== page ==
Autosomal dominant polycystic kidney disease


What is autosomal dominant polycystic kidney disease syndrome?

Autosomal dominant polycystic kidney disease or ADPKD is a genetic disorder. This means that people have a problem in a specific gene. People have about 20,000-25,000 genes in their bodies. Genes are like our body's instruction manual - they control the growth, development and normal function of the body. Because of a change in one of at least two different genes, people with ADPKD lack a protein. These proteins are vital to the health, development and function of the kidneys. Affected individuals develop thousands of cysts in the kidneys that damage the kidneys and impair their function. For many people, the disease will progress to end-stage renal failure, requiring a kidney transplant, usually later in adulthood. Despite its name, cysts can also form in other areas of the body damaging other organs and causing symptoms unrelated to the kidneys. This includes the liver, heart, central nervous system, and the gastrointestinal tract are other areas that can be involved. The symptoms, severity and progression varies. This means how the disease affects one person can be very different from how it affects another person. This is true even for people in the same family. Most people do not develop symptoms until they are adults. Some people may never develop symptoms throughout their entire lives. However, sometimes children will show symptoms. In most people, ADPKD is caused by a change in one of two genes, the PKD1 gene or the PKD2 gene.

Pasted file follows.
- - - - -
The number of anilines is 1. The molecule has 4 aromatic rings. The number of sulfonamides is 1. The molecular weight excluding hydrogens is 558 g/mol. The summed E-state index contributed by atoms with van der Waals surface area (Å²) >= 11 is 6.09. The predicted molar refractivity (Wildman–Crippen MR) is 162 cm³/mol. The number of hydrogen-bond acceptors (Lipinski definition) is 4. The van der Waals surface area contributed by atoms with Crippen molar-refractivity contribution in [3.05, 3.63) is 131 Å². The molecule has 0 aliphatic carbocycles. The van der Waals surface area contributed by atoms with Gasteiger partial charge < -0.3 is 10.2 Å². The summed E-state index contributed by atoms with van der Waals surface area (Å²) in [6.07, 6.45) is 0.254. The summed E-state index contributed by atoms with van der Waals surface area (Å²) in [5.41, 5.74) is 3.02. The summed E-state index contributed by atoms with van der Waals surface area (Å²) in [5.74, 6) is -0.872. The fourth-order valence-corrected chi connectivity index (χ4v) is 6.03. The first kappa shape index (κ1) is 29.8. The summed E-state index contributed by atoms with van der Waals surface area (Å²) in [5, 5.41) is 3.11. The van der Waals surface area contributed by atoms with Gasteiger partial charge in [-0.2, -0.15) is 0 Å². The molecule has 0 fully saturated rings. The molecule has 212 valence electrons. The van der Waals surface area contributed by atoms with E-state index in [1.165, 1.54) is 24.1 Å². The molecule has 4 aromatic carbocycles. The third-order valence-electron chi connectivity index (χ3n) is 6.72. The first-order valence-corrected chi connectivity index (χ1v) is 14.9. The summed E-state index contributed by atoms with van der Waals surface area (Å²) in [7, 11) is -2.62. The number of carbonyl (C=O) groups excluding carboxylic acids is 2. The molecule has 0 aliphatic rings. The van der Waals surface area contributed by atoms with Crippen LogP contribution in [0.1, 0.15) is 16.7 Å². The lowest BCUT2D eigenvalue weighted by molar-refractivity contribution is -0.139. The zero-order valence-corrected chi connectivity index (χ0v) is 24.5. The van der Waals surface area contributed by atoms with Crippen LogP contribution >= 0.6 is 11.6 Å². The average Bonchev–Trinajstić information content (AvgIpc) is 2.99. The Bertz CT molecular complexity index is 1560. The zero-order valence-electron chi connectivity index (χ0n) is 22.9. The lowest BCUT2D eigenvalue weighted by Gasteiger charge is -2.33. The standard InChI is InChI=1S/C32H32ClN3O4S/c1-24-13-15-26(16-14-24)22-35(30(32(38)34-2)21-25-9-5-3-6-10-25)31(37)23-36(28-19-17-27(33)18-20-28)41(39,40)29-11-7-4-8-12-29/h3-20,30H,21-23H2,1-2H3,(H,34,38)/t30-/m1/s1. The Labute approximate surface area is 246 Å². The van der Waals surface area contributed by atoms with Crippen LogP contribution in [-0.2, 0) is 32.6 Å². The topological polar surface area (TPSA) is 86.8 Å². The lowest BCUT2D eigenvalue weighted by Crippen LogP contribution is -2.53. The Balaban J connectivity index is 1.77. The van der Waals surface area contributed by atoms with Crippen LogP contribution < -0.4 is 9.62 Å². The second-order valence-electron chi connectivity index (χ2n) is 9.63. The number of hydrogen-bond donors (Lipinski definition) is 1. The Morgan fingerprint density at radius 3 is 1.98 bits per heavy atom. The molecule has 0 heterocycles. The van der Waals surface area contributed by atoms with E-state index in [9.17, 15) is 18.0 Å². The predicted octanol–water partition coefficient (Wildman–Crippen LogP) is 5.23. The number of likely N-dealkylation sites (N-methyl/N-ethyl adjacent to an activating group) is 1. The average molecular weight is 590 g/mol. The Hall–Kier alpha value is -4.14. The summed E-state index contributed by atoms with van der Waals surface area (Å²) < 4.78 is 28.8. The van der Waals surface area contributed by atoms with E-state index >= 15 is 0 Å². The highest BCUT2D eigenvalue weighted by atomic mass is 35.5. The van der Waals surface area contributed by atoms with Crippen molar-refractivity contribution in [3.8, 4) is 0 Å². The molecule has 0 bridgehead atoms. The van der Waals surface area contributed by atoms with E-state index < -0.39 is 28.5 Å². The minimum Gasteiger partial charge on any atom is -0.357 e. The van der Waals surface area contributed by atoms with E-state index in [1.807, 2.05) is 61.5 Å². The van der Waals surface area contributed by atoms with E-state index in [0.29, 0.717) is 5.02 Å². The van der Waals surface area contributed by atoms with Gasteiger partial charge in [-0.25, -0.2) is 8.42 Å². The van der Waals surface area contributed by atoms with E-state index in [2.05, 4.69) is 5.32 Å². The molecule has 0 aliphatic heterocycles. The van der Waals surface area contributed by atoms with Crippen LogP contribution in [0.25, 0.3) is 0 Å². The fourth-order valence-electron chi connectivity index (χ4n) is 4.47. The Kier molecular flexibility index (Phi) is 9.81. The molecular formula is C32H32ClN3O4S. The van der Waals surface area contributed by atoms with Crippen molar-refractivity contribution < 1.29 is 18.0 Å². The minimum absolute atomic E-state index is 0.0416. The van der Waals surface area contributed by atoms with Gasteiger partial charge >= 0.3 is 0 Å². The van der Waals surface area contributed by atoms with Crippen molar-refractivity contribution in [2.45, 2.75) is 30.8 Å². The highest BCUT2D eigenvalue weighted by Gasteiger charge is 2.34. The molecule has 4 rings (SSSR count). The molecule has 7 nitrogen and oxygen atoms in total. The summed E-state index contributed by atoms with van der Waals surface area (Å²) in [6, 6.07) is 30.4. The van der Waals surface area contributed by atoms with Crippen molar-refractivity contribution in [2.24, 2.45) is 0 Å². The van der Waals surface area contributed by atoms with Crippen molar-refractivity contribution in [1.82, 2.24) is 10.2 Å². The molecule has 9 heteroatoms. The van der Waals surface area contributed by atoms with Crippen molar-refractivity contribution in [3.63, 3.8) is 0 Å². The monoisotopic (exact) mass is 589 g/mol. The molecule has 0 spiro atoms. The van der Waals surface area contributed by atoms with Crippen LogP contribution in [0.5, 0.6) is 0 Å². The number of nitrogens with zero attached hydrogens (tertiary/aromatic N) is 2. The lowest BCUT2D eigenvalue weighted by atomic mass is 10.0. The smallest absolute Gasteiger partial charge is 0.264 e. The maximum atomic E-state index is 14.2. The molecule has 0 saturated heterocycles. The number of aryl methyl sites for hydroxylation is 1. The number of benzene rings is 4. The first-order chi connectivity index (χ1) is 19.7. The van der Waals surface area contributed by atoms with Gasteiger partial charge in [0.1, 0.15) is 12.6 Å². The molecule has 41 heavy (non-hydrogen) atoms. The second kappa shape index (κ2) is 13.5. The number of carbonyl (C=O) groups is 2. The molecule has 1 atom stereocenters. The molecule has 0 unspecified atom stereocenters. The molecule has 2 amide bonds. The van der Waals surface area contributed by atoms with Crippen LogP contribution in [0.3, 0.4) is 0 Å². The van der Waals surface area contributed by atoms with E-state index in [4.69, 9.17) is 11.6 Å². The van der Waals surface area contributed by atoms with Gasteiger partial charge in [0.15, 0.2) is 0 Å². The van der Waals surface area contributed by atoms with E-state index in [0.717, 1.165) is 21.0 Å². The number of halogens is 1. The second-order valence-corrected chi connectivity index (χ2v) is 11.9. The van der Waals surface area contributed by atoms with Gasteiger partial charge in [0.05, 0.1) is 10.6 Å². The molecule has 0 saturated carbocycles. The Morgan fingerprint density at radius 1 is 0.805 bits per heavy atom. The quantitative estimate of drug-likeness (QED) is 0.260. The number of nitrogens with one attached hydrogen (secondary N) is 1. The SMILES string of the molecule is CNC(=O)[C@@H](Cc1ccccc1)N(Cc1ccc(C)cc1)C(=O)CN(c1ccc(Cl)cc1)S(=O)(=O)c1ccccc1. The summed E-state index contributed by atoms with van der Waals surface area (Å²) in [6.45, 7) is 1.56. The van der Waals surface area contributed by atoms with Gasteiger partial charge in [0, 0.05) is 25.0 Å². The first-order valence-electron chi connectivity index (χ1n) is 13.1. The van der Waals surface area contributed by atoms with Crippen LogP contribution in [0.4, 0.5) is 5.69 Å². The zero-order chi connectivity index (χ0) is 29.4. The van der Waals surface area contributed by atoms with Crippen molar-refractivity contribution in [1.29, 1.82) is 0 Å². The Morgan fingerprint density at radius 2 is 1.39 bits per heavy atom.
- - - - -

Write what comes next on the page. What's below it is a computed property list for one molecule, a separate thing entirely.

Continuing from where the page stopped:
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Autosomal Dominant Polycystic Kidney Disease. The National Organization for Rare Diseases website. Accessed Jan 20, 2016.

Torres VE, Bennett WM. Diagnosis and Screening for Autosomal Dominant Polycystic Kidney Disease. UpToDate website. Accessed Dec 14, 2016.

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